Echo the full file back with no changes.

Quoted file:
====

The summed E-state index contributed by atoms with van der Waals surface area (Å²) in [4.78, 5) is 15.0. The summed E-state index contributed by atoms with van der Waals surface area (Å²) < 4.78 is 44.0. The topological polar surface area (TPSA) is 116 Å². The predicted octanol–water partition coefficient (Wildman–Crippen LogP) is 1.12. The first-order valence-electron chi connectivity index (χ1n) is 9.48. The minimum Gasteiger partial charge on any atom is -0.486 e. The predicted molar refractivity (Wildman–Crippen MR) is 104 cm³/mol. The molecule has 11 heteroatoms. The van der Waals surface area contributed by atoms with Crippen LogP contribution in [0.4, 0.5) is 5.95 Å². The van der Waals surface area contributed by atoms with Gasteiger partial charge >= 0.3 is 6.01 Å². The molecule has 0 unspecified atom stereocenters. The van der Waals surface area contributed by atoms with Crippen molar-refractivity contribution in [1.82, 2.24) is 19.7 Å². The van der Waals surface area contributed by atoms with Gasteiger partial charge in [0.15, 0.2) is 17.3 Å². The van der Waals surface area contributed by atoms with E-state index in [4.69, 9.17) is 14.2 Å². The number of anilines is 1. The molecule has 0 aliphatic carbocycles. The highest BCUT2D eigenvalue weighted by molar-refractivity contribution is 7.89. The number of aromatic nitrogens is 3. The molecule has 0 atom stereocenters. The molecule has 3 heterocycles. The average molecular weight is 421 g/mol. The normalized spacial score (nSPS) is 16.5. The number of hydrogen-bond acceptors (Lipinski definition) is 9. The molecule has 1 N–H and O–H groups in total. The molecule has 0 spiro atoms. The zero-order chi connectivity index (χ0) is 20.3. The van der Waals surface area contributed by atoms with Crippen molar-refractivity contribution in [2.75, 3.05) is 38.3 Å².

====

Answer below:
The summed E-state index contributed by atoms with van der Waals surface area (Å²) in [4.78, 5) is 15.0. The summed E-state index contributed by atoms with van der Waals surface area (Å²) < 4.78 is 44.0. The topological polar surface area (TPSA) is 116 Å². The predicted octanol–water partition coefficient (Wildman–Crippen LogP) is 1.12. The first-order valence-electron chi connectivity index (χ1n) is 9.48. The minimum Gasteiger partial charge on any atom is -0.486 e. The predicted molar refractivity (Wildman–Crippen MR) is 104 cm³/mol. The molecule has 11 heteroatoms. The van der Waals surface area contributed by atoms with Crippen LogP contribution in [0.4, 0.5) is 5.95 Å². The van der Waals surface area contributed by atoms with Gasteiger partial charge >= 0.3 is 6.01 Å². The molecule has 0 unspecified atom stereocenters. The van der Waals surface area contributed by atoms with Crippen molar-refractivity contribution in [1.82, 2.24) is 19.7 Å². The van der Waals surface area contributed by atoms with Gasteiger partial charge in [0.15, 0.2) is 17.3 Å². The van der Waals surface area contributed by atoms with E-state index in [4.69, 9.17) is 14.2 Å². The number of anilines is 1. The molecule has 0 aliphatic carbocycles. The highest BCUT2D eigenvalue weighted by molar-refractivity contribution is 7.89. The number of aromatic nitrogens is 3. The molecule has 0 atom stereocenters. The molecule has 3 heterocycles. The average molecular weight is 421 g/mol. The normalized spacial score (nSPS) is 16.5. The number of hydrogen-bond acceptors (Lipinski definition) is 9. The molecule has 1 N–H and O–H groups in total. The molecule has 0 spiro atoms. The zero-order chi connectivity index (χ0) is 20.3. The van der Waals surface area contributed by atoms with Crippen molar-refractivity contribution in [2.75, 3.05) is 38.3 Å².